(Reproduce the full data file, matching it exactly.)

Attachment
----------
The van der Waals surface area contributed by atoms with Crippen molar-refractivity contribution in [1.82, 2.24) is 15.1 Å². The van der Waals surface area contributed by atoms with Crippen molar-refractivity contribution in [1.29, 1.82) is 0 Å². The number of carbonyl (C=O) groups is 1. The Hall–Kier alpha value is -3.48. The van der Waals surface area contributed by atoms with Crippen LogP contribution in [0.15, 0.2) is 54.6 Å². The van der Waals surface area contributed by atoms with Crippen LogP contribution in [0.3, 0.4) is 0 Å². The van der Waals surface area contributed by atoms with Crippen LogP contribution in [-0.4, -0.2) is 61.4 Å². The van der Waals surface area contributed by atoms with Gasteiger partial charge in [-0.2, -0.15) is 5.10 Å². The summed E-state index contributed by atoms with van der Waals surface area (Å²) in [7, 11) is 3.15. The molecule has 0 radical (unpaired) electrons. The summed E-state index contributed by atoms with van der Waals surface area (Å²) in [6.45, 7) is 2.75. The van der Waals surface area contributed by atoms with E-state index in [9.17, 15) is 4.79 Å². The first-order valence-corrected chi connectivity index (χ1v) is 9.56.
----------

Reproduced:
The van der Waals surface area contributed by atoms with Crippen molar-refractivity contribution in [1.82, 2.24) is 15.1 Å². The van der Waals surface area contributed by atoms with Crippen molar-refractivity contribution in [1.29, 1.82) is 0 Å². The number of carbonyl (C=O) groups is 1. The Hall–Kier alpha value is -3.48. The van der Waals surface area contributed by atoms with Crippen LogP contribution in [0.15, 0.2) is 54.6 Å². The van der Waals surface area contributed by atoms with Crippen LogP contribution in [0.3, 0.4) is 0 Å². The van der Waals surface area contributed by atoms with Crippen LogP contribution in [-0.4, -0.2) is 61.4 Å². The van der Waals surface area contributed by atoms with Gasteiger partial charge in [-0.2, -0.15) is 5.10 Å². The summed E-state index contributed by atoms with van der Waals surface area (Å²) in [7, 11) is 3.15. The molecule has 0 radical (unpaired) electrons. The summed E-state index contributed by atoms with van der Waals surface area (Å²) in [6.45, 7) is 2.75. The van der Waals surface area contributed by atoms with E-state index in [9.17, 15) is 4.79 Å². The first-order valence-corrected chi connectivity index (χ1v) is 9.56.